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Avoid Homeowners Insurance Disaster When Applying for a Mortgage


Avoid Homeowners Insurance Disaster
When Applying for a Mortgage



 Mortgage Documentation Checklist When buying and financing a home, prospective Borrowers are required to produce a variety of documentation and information to their Lender at the time of application and prior to the Closing of their loan.  In almost all cases, Homeowners Insurance is included within that documentation requirement.  

What service does Homeowners Insurance provide? Why is that service so important?

Homeowners Insurance policies offer multiple types of protection and coverage to an insured borrower/home owner.  Those include:

  • Coverage on the STRUCTURE of the home
  • For PERSONAL BELONGINGS
  • LIABILITY protection
  • LIVING EXPENSES, should the homeowner be displaced from their home because of disaster 

How is Homeowners Insurance paid for?

You've probably heard or seen the acronym, "PITI" when reading and learning about mortgages and monthly payments.  This is especially true if you're a first-time home buyer.  "PITI" equals all portions of a monthly mortgage payment. 

PITI stands for:  

  • Principal
  • Interest
  • Taxes
  • Insurance  

Homeowners Insurance makes up the 2nd "I" within that acronym. 


Once the first year of insurance premium has been paid for prior to (or at) the Closing of a loan, monies must be set aside to pay for future insurance premiums when they come due.   Homeowners Insurance (and real estate taxes) are typically paid for via an escrow account.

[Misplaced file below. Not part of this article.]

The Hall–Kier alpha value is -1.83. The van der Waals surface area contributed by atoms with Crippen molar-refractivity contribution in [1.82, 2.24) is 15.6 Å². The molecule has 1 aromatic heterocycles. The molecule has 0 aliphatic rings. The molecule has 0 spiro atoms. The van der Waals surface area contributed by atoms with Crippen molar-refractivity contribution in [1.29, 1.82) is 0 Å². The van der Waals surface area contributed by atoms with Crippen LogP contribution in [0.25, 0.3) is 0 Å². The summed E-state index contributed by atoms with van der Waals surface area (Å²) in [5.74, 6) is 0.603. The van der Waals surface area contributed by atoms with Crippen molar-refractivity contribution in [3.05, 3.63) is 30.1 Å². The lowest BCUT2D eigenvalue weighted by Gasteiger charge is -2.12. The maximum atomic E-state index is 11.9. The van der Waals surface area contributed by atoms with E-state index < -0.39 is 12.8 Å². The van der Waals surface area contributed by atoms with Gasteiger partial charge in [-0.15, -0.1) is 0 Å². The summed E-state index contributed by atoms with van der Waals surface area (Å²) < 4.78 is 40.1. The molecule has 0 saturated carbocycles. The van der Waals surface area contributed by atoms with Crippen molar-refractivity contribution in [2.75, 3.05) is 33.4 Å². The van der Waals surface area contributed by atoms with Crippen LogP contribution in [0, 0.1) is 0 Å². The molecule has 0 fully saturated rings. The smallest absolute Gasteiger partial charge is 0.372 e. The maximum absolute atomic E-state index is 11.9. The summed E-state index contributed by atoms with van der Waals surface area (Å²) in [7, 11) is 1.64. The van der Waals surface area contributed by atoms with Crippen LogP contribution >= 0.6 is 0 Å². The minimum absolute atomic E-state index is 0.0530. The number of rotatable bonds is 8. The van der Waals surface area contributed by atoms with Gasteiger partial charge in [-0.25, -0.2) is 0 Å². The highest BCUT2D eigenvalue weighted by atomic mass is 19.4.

The escrow is established at the time of the Borrower's Mortgage Closing.  Escrow Accounts must be established if a Loan-to-Value is greater than 80% (meaning a Borrower made a Down Payment on their home purchase of less than 20%).  

Those that make a Down Payment of 20% or more can choose to pay Taxes and Homeowners Insurance on their own without the establishment of an Escrow Account.  If this method of payment is chosen, proof of Real Estate Taxes and Homeowners Insurance payments must be provided to the Mortgage Lender. 

But once again, escrow payments for Homeowners Insurance only take place once the first year's insurance premium is paid prior to/at  Closing ... and an escrow account is established to pay for future premiums.

How much coverage does a Mortgage Lender require on a Homeowner Policy?

Most Lenders require that the insurance coverage for a borrower's Homeowners Policy is an amount that covers the rebuilding of the home should a disaster occur.  Or at minimum, the mortgaged amount on the property.  (The insurance premium, and thus the insurance portion of a borrower's PITI, is determined by the amount of coverage held on the Borrower's property.)

For Some Borrowers:  Additional insurance coverage may be required by a Lender, if the home mortgaged lies within a designated disaster zone, such as flood, earthquake, or hurricane.  In the Chicagoland - Illinois area:  Flood Insurance is the most commonly added and required disaster zone coverage I see.   

 The Importance of Insurance Coverage
So why do Mortgage Lenders have this Homeowners Insurance requirement?  

It's common sense really ...

The Mortgage Lender's collateral for the loan is the physical structural home itself.  

Should a disaster occur:  No home = little or no value attached to the remaining property.  Mortgage Lenders need this protection in place for their collateral investment. That is why most Mortgage Lenders require you provide them a paid receipt proving payment for the full first-year annual premium on your Homeowners Policy.